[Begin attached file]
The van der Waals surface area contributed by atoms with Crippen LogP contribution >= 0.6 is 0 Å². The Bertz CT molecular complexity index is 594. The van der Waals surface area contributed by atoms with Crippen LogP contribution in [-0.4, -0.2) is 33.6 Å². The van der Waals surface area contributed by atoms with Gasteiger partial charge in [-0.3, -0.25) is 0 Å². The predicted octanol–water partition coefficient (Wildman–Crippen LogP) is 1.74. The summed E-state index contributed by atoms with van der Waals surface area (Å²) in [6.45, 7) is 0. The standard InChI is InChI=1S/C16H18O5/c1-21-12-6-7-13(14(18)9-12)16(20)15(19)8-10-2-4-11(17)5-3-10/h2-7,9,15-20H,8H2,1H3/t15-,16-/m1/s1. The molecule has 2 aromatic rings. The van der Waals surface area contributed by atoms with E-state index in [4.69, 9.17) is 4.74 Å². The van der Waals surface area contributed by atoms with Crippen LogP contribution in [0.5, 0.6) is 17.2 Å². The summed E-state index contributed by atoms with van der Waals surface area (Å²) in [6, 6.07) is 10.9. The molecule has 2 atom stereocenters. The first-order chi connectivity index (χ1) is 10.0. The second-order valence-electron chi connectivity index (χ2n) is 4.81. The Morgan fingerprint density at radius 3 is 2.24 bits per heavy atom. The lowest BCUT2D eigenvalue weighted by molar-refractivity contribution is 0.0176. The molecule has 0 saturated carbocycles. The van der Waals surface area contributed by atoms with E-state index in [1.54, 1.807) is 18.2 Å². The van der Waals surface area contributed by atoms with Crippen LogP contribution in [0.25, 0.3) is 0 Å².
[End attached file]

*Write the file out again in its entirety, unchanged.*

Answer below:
The van der Waals surface area contributed by atoms with Crippen LogP contribution >= 0.6 is 0 Å². The Bertz CT molecular complexity index is 594. The van der Waals surface area contributed by atoms with Crippen LogP contribution in [-0.4, -0.2) is 33.6 Å². The van der Waals surface area contributed by atoms with Gasteiger partial charge in [-0.3, -0.25) is 0 Å². The predicted octanol–water partition coefficient (Wildman–Crippen LogP) is 1.74. The summed E-state index contributed by atoms with van der Waals surface area (Å²) in [6.45, 7) is 0. The standard InChI is InChI=1S/C16H18O5/c1-21-12-6-7-13(14(18)9-12)16(20)15(19)8-10-2-4-11(17)5-3-10/h2-7,9,15-20H,8H2,1H3/t15-,16-/m1/s1. The molecule has 2 aromatic rings. The van der Waals surface area contributed by atoms with E-state index in [4.69, 9.17) is 4.74 Å². The van der Waals surface area contributed by atoms with Crippen LogP contribution in [0.5, 0.6) is 17.2 Å². The summed E-state index contributed by atoms with van der Waals surface area (Å²) in [6, 6.07) is 10.9. The molecule has 2 atom stereocenters. The first-order chi connectivity index (χ1) is 10.0. The second-order valence-electron chi connectivity index (χ2n) is 4.81. The Morgan fingerprint density at radius 3 is 2.24 bits per heavy atom. The lowest BCUT2D eigenvalue weighted by molar-refractivity contribution is 0.0176. The molecule has 0 saturated carbocycles. The van der Waals surface area contributed by atoms with E-state index in [1.54, 1.807) is 18.2 Å². The van der Waals surface area contributed by atoms with Crippen LogP contribution in [0.25, 0.3) is 0 Å².